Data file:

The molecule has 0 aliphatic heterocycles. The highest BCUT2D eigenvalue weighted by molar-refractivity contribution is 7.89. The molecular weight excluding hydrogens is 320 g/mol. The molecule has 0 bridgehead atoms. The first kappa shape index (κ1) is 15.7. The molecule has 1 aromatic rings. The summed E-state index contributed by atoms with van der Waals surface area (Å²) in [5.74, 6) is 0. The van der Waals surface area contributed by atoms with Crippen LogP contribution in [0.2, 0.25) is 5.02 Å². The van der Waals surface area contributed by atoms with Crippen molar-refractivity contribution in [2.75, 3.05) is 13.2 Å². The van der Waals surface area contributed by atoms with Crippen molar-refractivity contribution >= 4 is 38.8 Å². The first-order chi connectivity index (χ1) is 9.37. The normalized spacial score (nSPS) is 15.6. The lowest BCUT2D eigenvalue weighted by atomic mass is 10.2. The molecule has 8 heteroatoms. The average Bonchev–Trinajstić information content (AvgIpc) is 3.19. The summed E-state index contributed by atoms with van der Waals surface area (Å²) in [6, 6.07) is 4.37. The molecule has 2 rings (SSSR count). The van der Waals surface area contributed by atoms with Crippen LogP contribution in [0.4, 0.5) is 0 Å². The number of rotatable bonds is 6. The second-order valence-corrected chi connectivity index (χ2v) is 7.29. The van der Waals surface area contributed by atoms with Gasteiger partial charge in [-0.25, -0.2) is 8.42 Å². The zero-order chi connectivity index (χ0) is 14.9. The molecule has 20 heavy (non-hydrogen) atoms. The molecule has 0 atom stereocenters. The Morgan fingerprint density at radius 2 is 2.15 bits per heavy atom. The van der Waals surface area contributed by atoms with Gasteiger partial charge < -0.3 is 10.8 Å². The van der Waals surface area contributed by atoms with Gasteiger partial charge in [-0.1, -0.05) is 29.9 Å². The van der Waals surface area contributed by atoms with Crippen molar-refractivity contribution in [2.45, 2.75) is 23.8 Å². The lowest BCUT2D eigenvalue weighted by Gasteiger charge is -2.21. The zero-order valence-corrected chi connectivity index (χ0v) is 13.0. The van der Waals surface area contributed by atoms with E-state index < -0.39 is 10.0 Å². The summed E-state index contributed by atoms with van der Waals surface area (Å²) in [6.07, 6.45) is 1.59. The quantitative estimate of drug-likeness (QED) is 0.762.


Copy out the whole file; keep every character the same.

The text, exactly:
The molecule has 0 aliphatic heterocycles. The highest BCUT2D eigenvalue weighted by molar-refractivity contribution is 7.89. The molecular weight excluding hydrogens is 320 g/mol. The molecule has 0 bridgehead atoms. The first kappa shape index (κ1) is 15.7. The molecule has 1 aromatic rings. The summed E-state index contributed by atoms with van der Waals surface area (Å²) in [5.74, 6) is 0. The van der Waals surface area contributed by atoms with Crippen LogP contribution in [0.2, 0.25) is 5.02 Å². The van der Waals surface area contributed by atoms with Crippen molar-refractivity contribution in [2.75, 3.05) is 13.2 Å². The van der Waals surface area contributed by atoms with Crippen molar-refractivity contribution >= 4 is 38.8 Å². The first-order chi connectivity index (χ1) is 9.37. The normalized spacial score (nSPS) is 15.6. The lowest BCUT2D eigenvalue weighted by atomic mass is 10.2. The molecule has 8 heteroatoms. The average Bonchev–Trinajstić information content (AvgIpc) is 3.19. The summed E-state index contributed by atoms with van der Waals surface area (Å²) in [6, 6.07) is 4.37. The molecule has 2 rings (SSSR count). The van der Waals surface area contributed by atoms with Crippen LogP contribution in [0.4, 0.5) is 0 Å². The number of rotatable bonds is 6. The second-order valence-corrected chi connectivity index (χ2v) is 7.29. The van der Waals surface area contributed by atoms with Gasteiger partial charge in [-0.25, -0.2) is 8.42 Å². The zero-order chi connectivity index (χ0) is 14.9. The molecule has 20 heavy (non-hydrogen) atoms. The molecule has 0 atom stereocenters. The Morgan fingerprint density at radius 2 is 2.15 bits per heavy atom. The van der Waals surface area contributed by atoms with Gasteiger partial charge < -0.3 is 10.8 Å². The van der Waals surface area contributed by atoms with Gasteiger partial charge in [-0.1, -0.05) is 29.9 Å². The van der Waals surface area contributed by atoms with Crippen molar-refractivity contribution in [2.45, 2.75) is 23.8 Å². The lowest BCUT2D eigenvalue weighted by Gasteiger charge is -2.21. The zero-order valence-corrected chi connectivity index (χ0v) is 13.0. The van der Waals surface area contributed by atoms with E-state index < -0.39 is 10.0 Å². The summed E-state index contributed by atoms with van der Waals surface area (Å²) in [6.07, 6.45) is 1.59. The quantitative estimate of drug-likeness (QED) is 0.762.